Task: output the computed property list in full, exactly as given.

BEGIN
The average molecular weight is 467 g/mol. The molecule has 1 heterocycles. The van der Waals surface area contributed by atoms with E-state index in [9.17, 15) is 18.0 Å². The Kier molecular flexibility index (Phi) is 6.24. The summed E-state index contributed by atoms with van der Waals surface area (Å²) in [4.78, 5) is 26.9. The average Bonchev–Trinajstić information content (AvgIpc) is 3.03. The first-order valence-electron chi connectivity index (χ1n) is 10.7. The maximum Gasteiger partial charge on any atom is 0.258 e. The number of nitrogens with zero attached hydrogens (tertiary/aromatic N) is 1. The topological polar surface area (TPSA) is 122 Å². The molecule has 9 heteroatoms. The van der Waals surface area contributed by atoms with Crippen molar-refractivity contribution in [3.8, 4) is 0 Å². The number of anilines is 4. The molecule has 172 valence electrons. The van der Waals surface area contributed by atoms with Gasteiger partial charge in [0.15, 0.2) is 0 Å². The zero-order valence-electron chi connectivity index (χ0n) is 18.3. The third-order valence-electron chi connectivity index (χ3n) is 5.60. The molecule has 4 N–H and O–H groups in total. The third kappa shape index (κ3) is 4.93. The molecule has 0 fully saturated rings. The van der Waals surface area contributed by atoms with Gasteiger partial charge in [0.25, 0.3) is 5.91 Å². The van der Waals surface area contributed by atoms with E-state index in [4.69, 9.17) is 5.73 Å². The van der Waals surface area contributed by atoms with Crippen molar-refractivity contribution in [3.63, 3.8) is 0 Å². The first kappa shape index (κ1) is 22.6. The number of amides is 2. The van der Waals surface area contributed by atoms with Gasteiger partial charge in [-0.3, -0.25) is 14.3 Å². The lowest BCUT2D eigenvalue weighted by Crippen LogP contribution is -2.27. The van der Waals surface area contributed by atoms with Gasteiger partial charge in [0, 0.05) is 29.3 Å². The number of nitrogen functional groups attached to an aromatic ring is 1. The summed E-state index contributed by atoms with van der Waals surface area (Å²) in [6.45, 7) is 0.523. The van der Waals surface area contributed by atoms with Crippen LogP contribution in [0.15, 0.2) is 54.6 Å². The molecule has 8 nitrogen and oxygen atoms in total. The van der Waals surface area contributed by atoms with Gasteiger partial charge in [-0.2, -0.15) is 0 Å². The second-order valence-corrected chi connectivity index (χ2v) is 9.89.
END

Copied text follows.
The average molecular weight is 467 g/mol. The molecule has 1 heterocycles. The van der Waals surface area contributed by atoms with E-state index in [9.17, 15) is 18.0 Å². The Kier molecular flexibility index (Phi) is 6.24. The summed E-state index contributed by atoms with van der Waals surface area (Å²) in [4.78, 5) is 26.9. The average Bonchev–Trinajstić information content (AvgIpc) is 3.03. The first-order valence-electron chi connectivity index (χ1n) is 10.7. The maximum Gasteiger partial charge on any atom is 0.258 e. The number of nitrogens with zero attached hydrogens (tertiary/aromatic N) is 1. The topological polar surface area (TPSA) is 122 Å². The molecule has 9 heteroatoms. The van der Waals surface area contributed by atoms with Crippen molar-refractivity contribution in [3.8, 4) is 0 Å². The number of anilines is 4. The molecule has 172 valence electrons. The van der Waals surface area contributed by atoms with Gasteiger partial charge in [0.15, 0.2) is 0 Å². The zero-order valence-electron chi connectivity index (χ0n) is 18.3. The third-order valence-electron chi connectivity index (χ3n) is 5.60. The molecule has 4 N–H and O–H groups in total. The third kappa shape index (κ3) is 4.93. The molecule has 0 fully saturated rings. The van der Waals surface area contributed by atoms with Gasteiger partial charge in [0.25, 0.3) is 5.91 Å². The van der Waals surface area contributed by atoms with E-state index in [4.69, 9.17) is 5.73 Å². The van der Waals surface area contributed by atoms with Crippen molar-refractivity contribution in [3.63, 3.8) is 0 Å². The first kappa shape index (κ1) is 22.6. The number of amides is 2. The van der Waals surface area contributed by atoms with Gasteiger partial charge in [-0.3, -0.25) is 14.3 Å². The lowest BCUT2D eigenvalue weighted by Crippen LogP contribution is -2.27. The van der Waals surface area contributed by atoms with Gasteiger partial charge in [0, 0.05) is 29.3 Å². The number of nitrogen functional groups attached to an aromatic ring is 1. The summed E-state index contributed by atoms with van der Waals surface area (Å²) in [6.45, 7) is 0.523. The van der Waals surface area contributed by atoms with Crippen LogP contribution in [0.15, 0.2) is 54.6 Å². The molecule has 8 nitrogen and oxygen atoms in total. The van der Waals surface area contributed by atoms with Gasteiger partial charge in [-0.2, -0.15) is 0 Å². The second-order valence-corrected chi connectivity index (χ2v) is 9.89.